“C-store retailers need to give shoppers new reasons to come to their stores by looking at new ways of gaining footfall, such as click and collect,” he says.
Blakeman adds that a lot of CTN shoppers head straight for the till so you need to find ways of interrupting them, and once they are at the till use the opportunity to upsell.
One store that does this is WH Smith and it seems that all its staff are encouraged to ask every customer whether they’d like some cut-price chocolate while they’re at the till. However, it may have backfired as many people have turned to the internet to voice their unhappiness at the way the chocolate is ‘forced upon them’.
But upselling at the till does not have to be so blatant. Gladman points to innovative solutions that make the most of the limited space at the till - he says he’s seen mini chillers built into the counter that work well in getting people to pick up a cold drink.
“Because so many newsagents’ shoppers are habitual, they’re on autopilot and retailers need to engage with them. That doesn’t necessarily mean up-weighting the spend on that newsagents mission - they could engage and inspire them to come back later on a different mission. For instance, if they saw a good display of evening meal solutions while they were buying their paper, they might come back later for something.”
It won’t be easy, though. The HIM data reveals that those on a newsagent mission shop with ‘tunnel vision’ - 86% say they will only buy the product they intended to buy, and nearly one in two will buy only one item. Less than 10% currently buy anything on impulse (lower than every other shopping mission). And these shoppers are the least likely to notice any signs or messages around the store - Gladman says less than one third of them notice any.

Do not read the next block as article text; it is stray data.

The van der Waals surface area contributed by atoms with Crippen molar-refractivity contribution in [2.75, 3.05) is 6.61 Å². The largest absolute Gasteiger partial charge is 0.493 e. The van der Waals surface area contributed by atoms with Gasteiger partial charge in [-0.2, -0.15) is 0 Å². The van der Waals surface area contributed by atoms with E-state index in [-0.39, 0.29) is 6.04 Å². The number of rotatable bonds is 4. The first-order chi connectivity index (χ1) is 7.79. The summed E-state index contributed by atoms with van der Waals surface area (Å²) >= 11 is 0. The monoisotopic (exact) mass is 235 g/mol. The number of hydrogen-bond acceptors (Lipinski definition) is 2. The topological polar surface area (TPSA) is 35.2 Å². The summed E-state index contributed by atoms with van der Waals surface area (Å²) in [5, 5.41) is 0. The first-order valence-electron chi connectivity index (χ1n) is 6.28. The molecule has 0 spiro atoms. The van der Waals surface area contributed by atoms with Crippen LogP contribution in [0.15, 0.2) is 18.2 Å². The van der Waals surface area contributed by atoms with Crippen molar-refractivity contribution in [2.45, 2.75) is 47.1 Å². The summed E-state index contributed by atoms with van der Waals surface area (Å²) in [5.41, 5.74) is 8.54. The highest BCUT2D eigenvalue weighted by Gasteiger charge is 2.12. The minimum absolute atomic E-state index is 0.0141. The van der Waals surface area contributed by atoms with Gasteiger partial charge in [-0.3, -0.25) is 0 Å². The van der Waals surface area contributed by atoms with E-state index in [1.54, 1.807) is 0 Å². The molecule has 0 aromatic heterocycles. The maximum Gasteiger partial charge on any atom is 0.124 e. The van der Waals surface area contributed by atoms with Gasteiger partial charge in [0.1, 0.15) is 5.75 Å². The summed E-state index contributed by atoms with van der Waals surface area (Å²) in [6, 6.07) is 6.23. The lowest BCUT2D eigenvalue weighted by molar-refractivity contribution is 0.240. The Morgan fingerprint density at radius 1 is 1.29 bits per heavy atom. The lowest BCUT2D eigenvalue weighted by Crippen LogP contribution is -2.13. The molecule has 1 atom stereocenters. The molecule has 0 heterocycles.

“There is a big opportunity to drive incremental purchases, but you’ll have to make it easy for them through techniques such as staff upselling and linked purchase deals at till.”
He also believes that retailers can benefit from shoppers’ impulsive natures. “There’s an opportunity to focus on driving the impulse spend of these regular newsagent shoppers because they visit nearly 230 times a year.”
Perhaps the way to do this is via the confectionery category - not necessarily chocolate, but mints and gum. Susan Nash, trade communications manager at Mondelez International, says: “Impulsivity is key to opening up sales opportunities and driving that extra purchase in your store. Retailers can really benefit from great merchandising and display geared towards categories that are the most impulsive - and confectionery is one of them.”
As for the future, Gladman maintains that newspapers and cigarettes remain critical footfall drivers to c-stores, especially symbol stores. “The supers are focusing on fresh so the symbols have a chance to steal newsagent shoppers from them. Also, with tobacco going dark, stores that don’t manage the change well are at risk of losing shoppers. There may then be the chance of a ‘footfall grab’ for those who communicate and execute the display ban well.”